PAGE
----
Abilify Lawsuits

If you are looking for information about Abilify lawsuits, you have come to the right place. We have covered several different issues including Gambling addiction, Compulsive shopping, birth defects, failure to warn, and failure of Bristol-Myers Squibb to provide adequate warnings. Read on to learn more about the potential risks of Abilify and how to get a free case review. Abilify lawsuits are a great way to get justice for those who have suffered a negative consequence from this drug.

Gambling addiction

If you have been diagnosed with a gambling addiction, you may be wondering if you can pursue legal action against the producer of Abilify. Abilify causes the compulsive behavior, which can lead to significant financial loss. This article will provide you with some insight into how to proceed if you feel that you may have a case. If you think that you have a valid claim, contact an Abilify attorney as soon as possible to get the legal process started.

Many Abilify lawsuits aim to recover compensation for losses sustained from compulsive gambling. This compensation includes lost wages, pain, and suffering, and future medical costs. Some lawsuits also seek punitive damages, which are intended to punish the drug maker for its actions and deter others from taking the drug. In April 2018, however, Otsuka and its lawyers agreed to settle Abilify lawsuits in state and federal courts.

Compulsive shopping

A new lawsuit alleges that a prescription drug for compulsive shopping can cause depression and anxiety. The lawsuits allege that Bristol-Myers Squibb violated state laws by illegally paying doctors to prescribe the medication. Bristol-Myers Squibb has agreed to pay $19.5 million in settlements. However, the lawsuits continue. In July 2017, Bristol-Myers Squibb and Otsuka settled three cases involving Abilify.

Bristol-Myers Squibb, the company that manufactures Abilify, is facing hundreds of lawsuits involving these products. Many of these cases claim that the drug did not adequately warn consumers about compulsive gambling risks, which can cost people thousands of dollars. Fortunately, the drug was marketed widely throughout the United States. Although the side effects of Abilify can be unpleasant, many users did not anticipate them. Several other cases involving compulsive shopping and Abilify are pending in U.S. district courts throughout the country.

Birth defects

Some of the cases involving birth defects and the anti-seizure drug Abilify are a result of the medication’s adverse effects on a baby’s development. For example, a baby who takes Abilify has an increased risk of developing cognitive or behavioral disabilities, while those who take Phenobarbital may develop intellectual disabilities. The symptoms may not be apparent until later in life.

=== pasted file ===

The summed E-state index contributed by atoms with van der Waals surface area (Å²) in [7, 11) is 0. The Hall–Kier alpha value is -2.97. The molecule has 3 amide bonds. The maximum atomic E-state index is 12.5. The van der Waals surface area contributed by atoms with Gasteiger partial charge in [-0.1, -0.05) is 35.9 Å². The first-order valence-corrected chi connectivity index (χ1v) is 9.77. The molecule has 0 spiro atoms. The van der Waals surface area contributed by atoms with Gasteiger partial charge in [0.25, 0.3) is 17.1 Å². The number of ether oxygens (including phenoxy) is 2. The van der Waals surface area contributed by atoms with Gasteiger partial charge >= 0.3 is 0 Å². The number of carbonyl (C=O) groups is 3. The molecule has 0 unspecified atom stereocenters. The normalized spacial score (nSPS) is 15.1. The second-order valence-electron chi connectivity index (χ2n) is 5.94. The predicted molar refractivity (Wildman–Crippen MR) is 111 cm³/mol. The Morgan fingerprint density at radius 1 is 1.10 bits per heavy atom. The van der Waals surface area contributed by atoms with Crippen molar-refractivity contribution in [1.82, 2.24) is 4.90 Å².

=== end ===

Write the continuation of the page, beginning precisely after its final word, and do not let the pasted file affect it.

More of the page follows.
Bristol-Myers Squibb’s failure to warn

A lawsuit filed against Bristol-Myers Squibb and Otsuka America Pharmaceutical alleges that the drug Abilify fails to warn about serious side effects. The drug’s manufacturers failed to warn patients and physicians of the potentially life-threatening side effects of Abilify. As early as 2012, other countries added warnings to Abilify. However, these warnings could have been added much earlier, before the drug became available.

A lawsuit against Bristol-Myers Squibb and Otsuka American Pharmaceutical was filed in New York on behalf of five women who claimed that Abilify caused type 2 diabetes in their children and that the companies failed to warn physicians about these risks. The companies were sued in New York but were unsuccessful in getting any witnesses outside the state. They have agreed to pay over $515 million to settle the case.

Bristol-Myers Squibb’s illegal marketing of Abilify

In a recent civil settlement, Bristol-Myers Squibb has agreed to pay $30 million to resolve a wide range of allegations regarding the company’s illegal marketing of Abilify. The New York-based pharmaceutical company has been accused of improperly marketing the multifaceted treatment for bipolar disorder and depression. This is even though the drug is only approved for the treatment of bipolar disorder and schizophrenia.

The settlement resolves state claims, which are similar to those from the 2007 settlement. The settlement also addresses claims that the drug was illegally marketed and used for unapproved purposes in children. The settlement has been centralized in the U.S. District Court for the Northern District of Florida. Despite the initial settlement, the ongoing litigation could prove to be much more expensive than the previous settlements.

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